- Seafood and Health
- Cooking Tips
- Buying Fresh Frozen Fish
- How to Choose fresh fish
- Storing fresh fish
- Rinsing fish
- Freezing and thawing fish
- Marinating fish
- Flouring fish and battering fish
- Barbecuing flaky fish
- Barbecuing firm fish
- Roasting fish
- Pan–frying / roasting
- Knowing when fish is cooked
Stir–frying fish locks in flavors and glazes the surface of the fish with your sauce. You’ll want to use a flat–bottom 12 or 16 inches diameter heavy wok with one long wooden handle and one short handle.
Never stir–fry more than 1 pound of fish or 4 cups of vegetables at a time. If you want to stir–fry a larger amount, use two woks or sauté pans.
Heat the wok over the highest possible heat until very hot. Tap the sides of the wok with your fingers to make sure it is evenly heated. Add 1 tablespoon of peanut, safflower, or corn oil to the center of the wok, and roll the oil quickly around the bottom third.
When the oil just begins to give off a wisp of smoke, add any firm fish that has been cut into very think bite-sized pieces. stir–fry the fish until the color changes, about 1 minute. If there are no vegetables, add the sauce and bring to a low boil so that it thickens. Slide the fish onto a serving place or dinner plates.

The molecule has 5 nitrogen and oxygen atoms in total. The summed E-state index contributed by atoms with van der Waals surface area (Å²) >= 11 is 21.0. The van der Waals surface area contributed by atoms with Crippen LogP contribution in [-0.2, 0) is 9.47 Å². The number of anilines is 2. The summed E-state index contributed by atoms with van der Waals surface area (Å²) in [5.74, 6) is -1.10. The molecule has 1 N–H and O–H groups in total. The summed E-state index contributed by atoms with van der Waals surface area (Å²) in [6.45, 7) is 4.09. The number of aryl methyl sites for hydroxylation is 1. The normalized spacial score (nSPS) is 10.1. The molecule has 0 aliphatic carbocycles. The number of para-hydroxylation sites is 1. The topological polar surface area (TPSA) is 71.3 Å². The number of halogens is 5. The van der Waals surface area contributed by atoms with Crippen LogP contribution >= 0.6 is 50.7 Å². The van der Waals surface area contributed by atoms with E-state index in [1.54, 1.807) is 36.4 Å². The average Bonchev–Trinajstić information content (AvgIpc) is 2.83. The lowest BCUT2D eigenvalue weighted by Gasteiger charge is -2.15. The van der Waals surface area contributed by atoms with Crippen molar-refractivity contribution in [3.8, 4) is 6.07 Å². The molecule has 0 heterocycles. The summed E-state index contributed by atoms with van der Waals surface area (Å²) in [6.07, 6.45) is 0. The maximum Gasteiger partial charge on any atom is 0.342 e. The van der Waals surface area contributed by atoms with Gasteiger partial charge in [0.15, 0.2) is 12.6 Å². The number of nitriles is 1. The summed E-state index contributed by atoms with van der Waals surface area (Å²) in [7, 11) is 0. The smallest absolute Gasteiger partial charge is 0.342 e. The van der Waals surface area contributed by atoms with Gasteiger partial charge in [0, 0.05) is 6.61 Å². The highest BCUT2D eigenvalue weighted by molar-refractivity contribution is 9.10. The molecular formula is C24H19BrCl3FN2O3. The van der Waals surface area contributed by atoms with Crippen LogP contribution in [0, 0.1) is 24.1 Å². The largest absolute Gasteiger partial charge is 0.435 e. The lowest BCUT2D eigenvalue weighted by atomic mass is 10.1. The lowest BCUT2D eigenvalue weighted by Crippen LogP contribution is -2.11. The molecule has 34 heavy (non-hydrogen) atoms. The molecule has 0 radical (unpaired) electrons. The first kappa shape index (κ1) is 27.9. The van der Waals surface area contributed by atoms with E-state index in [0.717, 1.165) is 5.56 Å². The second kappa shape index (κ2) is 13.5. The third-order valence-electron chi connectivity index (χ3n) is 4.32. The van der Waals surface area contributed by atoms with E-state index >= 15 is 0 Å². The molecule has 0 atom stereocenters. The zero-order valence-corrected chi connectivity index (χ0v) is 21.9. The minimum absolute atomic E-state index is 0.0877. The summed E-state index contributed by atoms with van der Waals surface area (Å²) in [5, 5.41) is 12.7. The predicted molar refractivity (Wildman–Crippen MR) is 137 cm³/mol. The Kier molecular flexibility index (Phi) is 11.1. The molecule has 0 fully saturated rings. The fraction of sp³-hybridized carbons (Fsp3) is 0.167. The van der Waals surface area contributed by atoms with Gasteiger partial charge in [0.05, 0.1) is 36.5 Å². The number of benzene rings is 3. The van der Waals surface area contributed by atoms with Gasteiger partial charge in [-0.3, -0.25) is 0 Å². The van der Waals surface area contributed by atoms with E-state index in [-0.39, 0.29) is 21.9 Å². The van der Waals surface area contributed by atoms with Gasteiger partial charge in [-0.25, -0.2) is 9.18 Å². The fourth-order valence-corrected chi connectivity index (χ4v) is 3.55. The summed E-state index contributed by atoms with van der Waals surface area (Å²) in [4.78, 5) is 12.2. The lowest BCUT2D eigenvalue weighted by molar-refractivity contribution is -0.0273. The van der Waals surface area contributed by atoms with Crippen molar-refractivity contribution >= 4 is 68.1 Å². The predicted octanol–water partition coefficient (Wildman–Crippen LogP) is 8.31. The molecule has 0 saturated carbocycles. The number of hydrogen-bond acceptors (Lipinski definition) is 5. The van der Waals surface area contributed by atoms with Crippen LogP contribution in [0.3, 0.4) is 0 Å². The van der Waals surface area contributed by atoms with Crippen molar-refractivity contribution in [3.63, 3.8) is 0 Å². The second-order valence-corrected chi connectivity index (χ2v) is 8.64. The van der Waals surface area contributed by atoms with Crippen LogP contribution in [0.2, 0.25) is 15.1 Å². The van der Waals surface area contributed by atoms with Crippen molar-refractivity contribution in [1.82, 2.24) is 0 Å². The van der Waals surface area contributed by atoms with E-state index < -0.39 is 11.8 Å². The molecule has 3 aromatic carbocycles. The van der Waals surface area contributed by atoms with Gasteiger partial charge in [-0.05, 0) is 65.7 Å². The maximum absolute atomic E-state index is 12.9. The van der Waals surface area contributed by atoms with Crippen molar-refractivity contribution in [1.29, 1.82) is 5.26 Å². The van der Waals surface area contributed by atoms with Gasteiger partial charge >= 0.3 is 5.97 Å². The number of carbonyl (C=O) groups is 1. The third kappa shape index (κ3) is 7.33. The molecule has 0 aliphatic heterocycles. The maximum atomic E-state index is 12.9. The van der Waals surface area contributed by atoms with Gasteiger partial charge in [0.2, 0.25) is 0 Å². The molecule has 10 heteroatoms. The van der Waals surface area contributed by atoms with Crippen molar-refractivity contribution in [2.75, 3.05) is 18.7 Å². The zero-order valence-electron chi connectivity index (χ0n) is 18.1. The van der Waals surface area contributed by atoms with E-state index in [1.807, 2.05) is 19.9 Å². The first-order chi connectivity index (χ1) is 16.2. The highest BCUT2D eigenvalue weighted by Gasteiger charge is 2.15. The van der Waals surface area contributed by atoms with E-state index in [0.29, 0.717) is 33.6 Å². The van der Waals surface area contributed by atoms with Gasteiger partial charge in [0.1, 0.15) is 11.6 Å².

If the stir–fry includes vegetables, remove the fish from the wok after its preliminary cooking. Immediately return the wok to high heat and add 1 more tablespoon peanut, safflower, or corn oil. When the oil is hot, add the vegetables. stir–fry until the vegetables brighten in color. Return the fish to the wok, pour in the sauce, and stir–fry for about 1 more minute until the sauce glazes the vegetables and fish.
Take note that the flaky fish is not given a preliminary stir–frying because the fish quickly breaks apart into little pieces. Cut flaky fish into larger, bite–sized pieces. Heat the wok over high heat and add the oil. When the oil is hot, add the vegetable and fish. stir–fry for 1 minute, then add the sauce and cover the wok. Lift the lid every 30 seconds, stir briefly, and then cover. When the vegetables turn a bright color, the fish loses its raw color, and the sauce fully glazes the ingredients, transfer the food to plates or a serving platter.